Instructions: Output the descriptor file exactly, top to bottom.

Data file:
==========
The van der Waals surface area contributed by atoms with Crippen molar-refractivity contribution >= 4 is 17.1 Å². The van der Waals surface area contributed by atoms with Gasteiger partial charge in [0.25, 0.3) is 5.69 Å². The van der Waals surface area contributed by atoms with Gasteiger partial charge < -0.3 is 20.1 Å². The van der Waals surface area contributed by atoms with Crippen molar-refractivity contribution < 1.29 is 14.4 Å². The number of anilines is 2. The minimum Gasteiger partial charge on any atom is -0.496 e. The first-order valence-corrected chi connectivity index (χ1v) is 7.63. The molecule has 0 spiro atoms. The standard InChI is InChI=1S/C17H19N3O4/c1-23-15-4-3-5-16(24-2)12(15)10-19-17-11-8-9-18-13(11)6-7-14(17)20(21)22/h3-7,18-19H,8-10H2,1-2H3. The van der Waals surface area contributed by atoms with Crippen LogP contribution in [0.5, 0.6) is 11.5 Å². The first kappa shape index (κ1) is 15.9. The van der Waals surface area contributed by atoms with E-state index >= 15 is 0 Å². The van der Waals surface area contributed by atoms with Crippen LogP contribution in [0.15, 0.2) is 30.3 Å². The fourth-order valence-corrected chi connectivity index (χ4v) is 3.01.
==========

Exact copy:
The van der Waals surface area contributed by atoms with Crippen molar-refractivity contribution >= 4 is 17.1 Å². The van der Waals surface area contributed by atoms with Gasteiger partial charge in [0.25, 0.3) is 5.69 Å². The van der Waals surface area contributed by atoms with Gasteiger partial charge < -0.3 is 20.1 Å². The van der Waals surface area contributed by atoms with Crippen molar-refractivity contribution < 1.29 is 14.4 Å². The number of anilines is 2. The minimum Gasteiger partial charge on any atom is -0.496 e. The first-order valence-corrected chi connectivity index (χ1v) is 7.63. The molecule has 0 spiro atoms. The standard InChI is InChI=1S/C17H19N3O4/c1-23-15-4-3-5-16(24-2)12(15)10-19-17-11-8-9-18-13(11)6-7-14(17)20(21)22/h3-7,18-19H,8-10H2,1-2H3. The van der Waals surface area contributed by atoms with Crippen LogP contribution in [0.5, 0.6) is 11.5 Å². The first kappa shape index (κ1) is 15.9. The van der Waals surface area contributed by atoms with E-state index >= 15 is 0 Å². The van der Waals surface area contributed by atoms with Crippen LogP contribution in [0.15, 0.2) is 30.3 Å². The fourth-order valence-corrected chi connectivity index (χ4v) is 3.01.